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(Science News Magazine)   We need to get the message out ... "Kick the kids outside"   (sciencenews.org) divider line 7
    More: Obvious, National University of Singapore, cataracts, open questions, Rogers Hornsby, sensory cue, iStockphoto, Jeremy Guggenheim  
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3004 clicks; posted to Geek » on 04 Feb 2013 at 11:23 AM (1 year ago)   |  Favorite    |   share:  Share on Twitter share via Email Share on Facebook   more»



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zez
2013-02-04 05:03:38 PM  
2 votes:
Maybe kids predisposed to nearsightedness aren't outside playing many sports because it's slightly harder for them to see, so they spend more time inside reading or other things that's easier for them to see closer.
2013-02-04 07:53:48 PM  
1 votes:
My wife's son is 23 and sits about a yard from the TV screen. The only time he is outside is going to 'Rocky Horror' on Saturday nights. His vision is fine, but then neither of his parents wore glasses until their 40s.

I had an astigmatism correction since 7 and played outside year 'round, even in the winter. Didn't get a new prescription until I hit 47.
2013-02-04 03:52:54 PM  
1 votes:

Fano: Glasses are the price society pays for literacy. That said, kids learn spatial awareness better on a bike than sitting on a couch with an iPad.


CHALLENGE ACCEPTED
car-phone-mounts.com

/hot
2013-02-04 01:01:25 PM  
1 votes:
Obvious tag is correct.

There is definitely a genetic predisposition to myopia (as  cgraves67's story indicates), but environmental factors are hugely relevant too. I'm continually surprised at how much resistance there still is to the idea that what you do with your eyes will impact your vision. (That one Seinfeld opening bit about eyesight always bothered me as being ignorant).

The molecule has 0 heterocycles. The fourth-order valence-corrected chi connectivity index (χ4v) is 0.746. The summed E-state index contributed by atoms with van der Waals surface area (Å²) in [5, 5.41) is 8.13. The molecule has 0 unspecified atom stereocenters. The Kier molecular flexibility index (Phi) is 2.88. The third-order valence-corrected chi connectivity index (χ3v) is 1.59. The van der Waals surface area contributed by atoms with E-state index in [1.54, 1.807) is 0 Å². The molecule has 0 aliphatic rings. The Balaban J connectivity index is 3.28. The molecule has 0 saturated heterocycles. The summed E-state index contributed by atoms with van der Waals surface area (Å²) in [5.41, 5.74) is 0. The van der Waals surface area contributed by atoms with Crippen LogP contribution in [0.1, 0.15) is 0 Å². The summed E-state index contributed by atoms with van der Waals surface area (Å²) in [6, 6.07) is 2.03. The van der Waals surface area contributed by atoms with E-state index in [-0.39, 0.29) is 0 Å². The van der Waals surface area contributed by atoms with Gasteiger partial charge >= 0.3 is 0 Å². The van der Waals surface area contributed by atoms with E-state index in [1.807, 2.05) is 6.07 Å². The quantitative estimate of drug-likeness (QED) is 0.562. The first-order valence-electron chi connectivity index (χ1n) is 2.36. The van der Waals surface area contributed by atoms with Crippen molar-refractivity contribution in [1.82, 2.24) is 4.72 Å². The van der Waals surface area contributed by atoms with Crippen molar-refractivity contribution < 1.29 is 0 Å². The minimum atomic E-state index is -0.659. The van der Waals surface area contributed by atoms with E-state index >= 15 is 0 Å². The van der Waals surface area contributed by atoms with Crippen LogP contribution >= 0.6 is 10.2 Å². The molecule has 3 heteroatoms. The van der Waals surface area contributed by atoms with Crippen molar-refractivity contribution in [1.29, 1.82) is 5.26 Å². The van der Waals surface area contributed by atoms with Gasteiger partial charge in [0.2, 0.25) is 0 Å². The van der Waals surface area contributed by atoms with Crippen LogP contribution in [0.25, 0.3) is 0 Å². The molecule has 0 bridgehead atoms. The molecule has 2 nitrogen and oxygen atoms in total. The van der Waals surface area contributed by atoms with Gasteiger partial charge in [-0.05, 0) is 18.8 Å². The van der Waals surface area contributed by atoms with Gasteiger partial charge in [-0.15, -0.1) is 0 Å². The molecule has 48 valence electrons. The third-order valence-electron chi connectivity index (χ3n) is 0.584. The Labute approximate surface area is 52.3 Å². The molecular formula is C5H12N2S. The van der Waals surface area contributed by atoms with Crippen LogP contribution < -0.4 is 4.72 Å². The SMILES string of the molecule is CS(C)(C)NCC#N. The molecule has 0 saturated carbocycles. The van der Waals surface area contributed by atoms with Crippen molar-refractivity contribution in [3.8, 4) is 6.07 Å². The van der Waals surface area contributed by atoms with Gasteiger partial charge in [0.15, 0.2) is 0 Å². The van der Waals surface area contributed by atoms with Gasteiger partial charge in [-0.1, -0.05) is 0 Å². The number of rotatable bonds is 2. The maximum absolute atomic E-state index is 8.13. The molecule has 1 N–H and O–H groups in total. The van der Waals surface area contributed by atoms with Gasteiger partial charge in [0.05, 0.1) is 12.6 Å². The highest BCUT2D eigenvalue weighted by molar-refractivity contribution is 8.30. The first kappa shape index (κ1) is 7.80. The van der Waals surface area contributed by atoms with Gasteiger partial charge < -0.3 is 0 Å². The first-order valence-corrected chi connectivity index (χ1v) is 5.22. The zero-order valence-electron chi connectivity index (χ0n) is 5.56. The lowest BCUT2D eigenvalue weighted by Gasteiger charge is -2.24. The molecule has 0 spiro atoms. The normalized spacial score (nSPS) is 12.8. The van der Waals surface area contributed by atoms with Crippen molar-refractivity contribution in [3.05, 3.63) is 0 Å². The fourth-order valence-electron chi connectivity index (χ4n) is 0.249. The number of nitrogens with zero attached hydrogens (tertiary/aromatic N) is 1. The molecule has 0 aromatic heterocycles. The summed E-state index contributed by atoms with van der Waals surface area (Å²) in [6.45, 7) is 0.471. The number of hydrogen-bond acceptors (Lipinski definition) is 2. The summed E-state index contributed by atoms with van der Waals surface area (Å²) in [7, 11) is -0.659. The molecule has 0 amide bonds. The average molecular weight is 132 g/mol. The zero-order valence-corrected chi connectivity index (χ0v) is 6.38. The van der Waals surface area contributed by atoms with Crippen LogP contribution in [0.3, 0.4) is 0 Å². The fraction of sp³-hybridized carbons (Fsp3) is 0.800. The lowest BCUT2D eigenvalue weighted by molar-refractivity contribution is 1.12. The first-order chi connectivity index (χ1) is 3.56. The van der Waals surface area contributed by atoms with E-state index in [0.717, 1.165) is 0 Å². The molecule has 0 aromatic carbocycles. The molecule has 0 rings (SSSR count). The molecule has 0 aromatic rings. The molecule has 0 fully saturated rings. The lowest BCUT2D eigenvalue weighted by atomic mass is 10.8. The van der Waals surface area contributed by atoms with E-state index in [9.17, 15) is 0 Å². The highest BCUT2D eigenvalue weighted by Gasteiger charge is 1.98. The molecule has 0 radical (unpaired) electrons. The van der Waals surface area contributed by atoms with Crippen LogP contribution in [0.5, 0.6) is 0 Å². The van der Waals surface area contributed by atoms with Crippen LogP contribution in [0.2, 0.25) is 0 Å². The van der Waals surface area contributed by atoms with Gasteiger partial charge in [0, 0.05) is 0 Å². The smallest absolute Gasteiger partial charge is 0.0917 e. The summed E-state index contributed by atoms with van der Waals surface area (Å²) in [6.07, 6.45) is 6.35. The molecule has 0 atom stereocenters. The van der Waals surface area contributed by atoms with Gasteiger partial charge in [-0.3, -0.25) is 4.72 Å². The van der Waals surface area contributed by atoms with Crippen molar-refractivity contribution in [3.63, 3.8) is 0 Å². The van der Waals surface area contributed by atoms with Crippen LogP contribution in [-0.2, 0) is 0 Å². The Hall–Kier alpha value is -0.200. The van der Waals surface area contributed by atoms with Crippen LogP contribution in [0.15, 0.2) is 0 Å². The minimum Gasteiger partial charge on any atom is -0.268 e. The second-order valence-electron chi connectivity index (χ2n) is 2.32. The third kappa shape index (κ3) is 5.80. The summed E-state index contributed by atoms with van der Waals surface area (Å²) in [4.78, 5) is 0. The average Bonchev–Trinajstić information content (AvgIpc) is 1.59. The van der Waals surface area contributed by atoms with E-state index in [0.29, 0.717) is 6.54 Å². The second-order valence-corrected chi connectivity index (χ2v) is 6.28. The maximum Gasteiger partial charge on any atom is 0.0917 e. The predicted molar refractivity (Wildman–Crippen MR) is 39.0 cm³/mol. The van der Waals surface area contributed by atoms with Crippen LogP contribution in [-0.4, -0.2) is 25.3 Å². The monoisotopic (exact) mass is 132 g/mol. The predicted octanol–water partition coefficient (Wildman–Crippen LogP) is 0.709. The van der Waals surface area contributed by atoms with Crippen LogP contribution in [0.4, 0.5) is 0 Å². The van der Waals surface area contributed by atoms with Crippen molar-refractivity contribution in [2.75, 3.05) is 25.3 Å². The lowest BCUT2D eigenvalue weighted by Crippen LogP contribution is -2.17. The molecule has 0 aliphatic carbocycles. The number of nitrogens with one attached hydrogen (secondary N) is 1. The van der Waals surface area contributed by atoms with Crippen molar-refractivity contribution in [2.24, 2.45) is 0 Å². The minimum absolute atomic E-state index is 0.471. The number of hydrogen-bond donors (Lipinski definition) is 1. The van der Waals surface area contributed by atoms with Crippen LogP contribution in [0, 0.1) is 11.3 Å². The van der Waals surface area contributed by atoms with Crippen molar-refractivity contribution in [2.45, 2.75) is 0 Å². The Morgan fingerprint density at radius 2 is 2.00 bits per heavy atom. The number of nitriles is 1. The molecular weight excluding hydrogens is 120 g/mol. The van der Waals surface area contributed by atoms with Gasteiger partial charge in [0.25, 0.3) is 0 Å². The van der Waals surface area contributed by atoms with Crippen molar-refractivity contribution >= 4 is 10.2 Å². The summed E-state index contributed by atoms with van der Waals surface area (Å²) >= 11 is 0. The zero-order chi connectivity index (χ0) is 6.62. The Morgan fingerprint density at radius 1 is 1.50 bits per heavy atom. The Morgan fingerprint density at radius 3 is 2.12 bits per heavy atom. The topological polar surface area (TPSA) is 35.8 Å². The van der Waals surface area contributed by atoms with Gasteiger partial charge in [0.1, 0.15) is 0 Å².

Fact is, while predispositions are clearly there, generally, if you strain your eyes looking at close sources (books, magazines, computers, phones, etc), then your eyes will adjust toward nearsightedness--that's what biological systems do--they seek homeostasis. And if you focus on far sources (the sky, landscapes/horizons, and even just driving or walking around a construction site/battlefield/cop beat), then your eyes will adjust toward farsightedness.

CSB: I used to be myopic in middle & high school. I found an optometrist who knew that the eyes are protean, and so prescribed not corrective lenses, but adjusting/relaxing lenses--to fool my eyes into believing I was looking at things further away. He also prescribed some eye relaxation exercises and advised that I spend more time outdoors. Within two years I was became mildly farsighted, and have remained so since, with minor variations (slightly worse in college, better still since then).
2013-02-04 12:25:16 PM  
1 votes:
Myopia is one thing, but kids not knowing what the night sky really looks like is sad.  I've never witnessed it myself, but I've heard both random and personal accounts of kids and even adults raised in the city that went to an area with little light pollution for the first time and they were terrified.

/ kick the kids
2013-02-04 12:11:16 PM  
1 votes:
I do.  This weekend we went hiking, and as the days lengthen, they are going to be outside much more after school.
2013-02-04 10:51:19 AM  
1 votes:
It's an interesting notion. I was one of the few kids in my elementary school with glasses (this was in the early '70s), but it seems like at least half the pre-teen kids I see these days wear them.
 
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